Or take "North Country Blues," in which he sings of a poor rural community from the point of view of a young woman who lives there. Though the mines in her small town are successful--"the red iron pits ran plenty"--the narrator loses both her father and brother in a mining accident, and she decides to leave school to marry a miner. Eventually, the mine is closed completely, and when a representative from the company comes to town to explain why, the narrator records his words:  "
They say that your ore ain't worth digging / That it's much cheaper down / In the South American town / Where the miners work for almost nothing."

In the years to come, the town empties of people, including the narrator's husband, who disappears while she sleeps; and suddenly the narrator is alone with three children to raise in a town where there is little hope. Soon, the homes bear "cardboard filled windows," the shops close up one after another, and the narrator commiserates over the knowledge that her children will one day leave, saying, "Well, there ain't nothing here now to hold them."

Though this song is more than a half-century old, the scenes it depicts--of small towns dying away, of families struggling with poverty and job loss, of once prosperous industries leaving for distant countries and cheaper labor--are as relevant today as they were fifty years ago. Millions of Americans continue to struggle with such issues, especially in regions where mining once kept entire communities alive. Urban and suburban areas continue to grow while towns and villages see their populations become smaller and grayer as young people graduate and move away. Financial strains take their toll on families, often dragging households into poverty. And when those tasked with fixing such problems come to town, they make sure to walk in parades, promise to bring jobs back in exchange for a couple of votes, then disappear for two years, four years, six years...returning only to reassure those same people that, yes, those jobs will come back, you just need to wait a little longer, and make sure you vote for the right candidate in November.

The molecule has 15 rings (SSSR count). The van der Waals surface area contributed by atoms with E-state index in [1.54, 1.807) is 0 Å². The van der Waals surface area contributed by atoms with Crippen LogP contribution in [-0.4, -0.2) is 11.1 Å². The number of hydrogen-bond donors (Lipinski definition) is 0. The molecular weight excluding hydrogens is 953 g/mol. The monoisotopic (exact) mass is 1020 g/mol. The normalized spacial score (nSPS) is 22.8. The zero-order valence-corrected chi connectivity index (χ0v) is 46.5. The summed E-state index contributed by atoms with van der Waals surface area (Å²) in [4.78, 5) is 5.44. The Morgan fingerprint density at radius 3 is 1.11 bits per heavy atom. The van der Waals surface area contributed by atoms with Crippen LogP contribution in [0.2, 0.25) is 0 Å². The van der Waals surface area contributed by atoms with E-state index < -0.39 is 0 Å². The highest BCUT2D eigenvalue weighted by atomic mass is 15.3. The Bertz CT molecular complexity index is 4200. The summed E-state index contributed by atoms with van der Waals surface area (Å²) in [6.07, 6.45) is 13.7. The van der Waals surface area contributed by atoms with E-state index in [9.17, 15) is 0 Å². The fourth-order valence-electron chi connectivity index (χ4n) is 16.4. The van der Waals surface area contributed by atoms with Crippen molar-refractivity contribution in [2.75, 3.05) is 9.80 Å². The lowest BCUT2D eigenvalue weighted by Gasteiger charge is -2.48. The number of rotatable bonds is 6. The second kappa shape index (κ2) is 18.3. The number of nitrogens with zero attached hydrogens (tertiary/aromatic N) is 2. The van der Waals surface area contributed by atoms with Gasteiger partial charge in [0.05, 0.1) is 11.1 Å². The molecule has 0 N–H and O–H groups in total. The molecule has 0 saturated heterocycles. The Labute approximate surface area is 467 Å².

Even Dylan's later work, written long after the tumultuous 1960s had faded from memory, couldn't avoid touching on the problems faced by the average American. The song "Clean Cut Kid," released on his 1985 album Empire Burlesque, tells the story of a boy whose life is affected by the world around him until he throws himself off the Golden Gate Bridge in despair. He is raised with a deep sense of community and selflessness; he joins a sports team, sings in a choir, and even becomes a Boy Scout. Along the way, however, he's taught lies--"They said what's up is down, they said what isn't is / They put ideas in his head he thought were his"--in a manner that resembles indoctrination. Soon, he is drafted by the army and sent to Vietnam--"They sent him to a napalm health spa to shape up"--where alcohol, drugs, and guns become a common part of his life. When the war ends, he returns home a changed person, and without the skills he needs to leave the war behind:  "